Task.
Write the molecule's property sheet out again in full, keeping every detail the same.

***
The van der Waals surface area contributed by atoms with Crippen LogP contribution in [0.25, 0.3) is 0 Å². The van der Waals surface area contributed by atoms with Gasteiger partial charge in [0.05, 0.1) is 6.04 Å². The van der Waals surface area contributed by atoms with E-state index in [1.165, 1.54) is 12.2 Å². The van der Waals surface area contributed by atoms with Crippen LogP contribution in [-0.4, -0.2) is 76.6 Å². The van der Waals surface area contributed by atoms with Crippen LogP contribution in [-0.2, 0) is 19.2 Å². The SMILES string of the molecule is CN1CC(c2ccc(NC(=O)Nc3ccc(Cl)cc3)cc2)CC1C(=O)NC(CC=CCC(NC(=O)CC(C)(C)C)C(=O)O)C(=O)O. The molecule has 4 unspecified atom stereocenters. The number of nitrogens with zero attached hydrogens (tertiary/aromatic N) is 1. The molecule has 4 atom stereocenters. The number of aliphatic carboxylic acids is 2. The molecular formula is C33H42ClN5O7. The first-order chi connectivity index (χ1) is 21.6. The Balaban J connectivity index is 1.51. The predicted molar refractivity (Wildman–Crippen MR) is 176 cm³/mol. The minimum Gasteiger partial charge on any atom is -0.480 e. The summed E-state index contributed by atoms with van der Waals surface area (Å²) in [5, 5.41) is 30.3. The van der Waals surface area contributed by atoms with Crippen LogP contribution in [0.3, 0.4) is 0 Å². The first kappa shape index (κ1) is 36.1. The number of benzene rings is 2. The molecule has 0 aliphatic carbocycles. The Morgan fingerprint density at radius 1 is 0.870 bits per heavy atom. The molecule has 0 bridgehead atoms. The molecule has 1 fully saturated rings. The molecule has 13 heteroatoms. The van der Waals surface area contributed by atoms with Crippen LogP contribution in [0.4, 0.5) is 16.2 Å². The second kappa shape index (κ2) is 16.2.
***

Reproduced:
The van der Waals surface area contributed by atoms with Crippen LogP contribution in [0.25, 0.3) is 0 Å². The van der Waals surface area contributed by atoms with Gasteiger partial charge in [0.05, 0.1) is 6.04 Å². The van der Waals surface area contributed by atoms with E-state index in [1.165, 1.54) is 12.2 Å². The van der Waals surface area contributed by atoms with Crippen LogP contribution in [-0.4, -0.2) is 76.6 Å². The van der Waals surface area contributed by atoms with Crippen LogP contribution in [-0.2, 0) is 19.2 Å². The SMILES string of the molecule is CN1CC(c2ccc(NC(=O)Nc3ccc(Cl)cc3)cc2)CC1C(=O)NC(CC=CCC(NC(=O)CC(C)(C)C)C(=O)O)C(=O)O. The molecule has 4 unspecified atom stereocenters. The number of nitrogens with zero attached hydrogens (tertiary/aromatic N) is 1. The molecule has 4 atom stereocenters. The number of aliphatic carboxylic acids is 2. The molecular formula is C33H42ClN5O7. The first-order chi connectivity index (χ1) is 21.6. The Balaban J connectivity index is 1.51. The predicted molar refractivity (Wildman–Crippen MR) is 176 cm³/mol. The minimum Gasteiger partial charge on any atom is -0.480 e. The summed E-state index contributed by atoms with van der Waals surface area (Å²) in [5, 5.41) is 30.3. The van der Waals surface area contributed by atoms with Crippen LogP contribution in [0.3, 0.4) is 0 Å². The first kappa shape index (κ1) is 36.1. The number of benzene rings is 2. The molecule has 0 aliphatic carbocycles. The Morgan fingerprint density at radius 1 is 0.870 bits per heavy atom. The molecule has 0 bridgehead atoms. The molecule has 1 fully saturated rings. The molecule has 13 heteroatoms. The van der Waals surface area contributed by atoms with Crippen LogP contribution in [0.4, 0.5) is 16.2 Å². The second kappa shape index (κ2) is 16.2.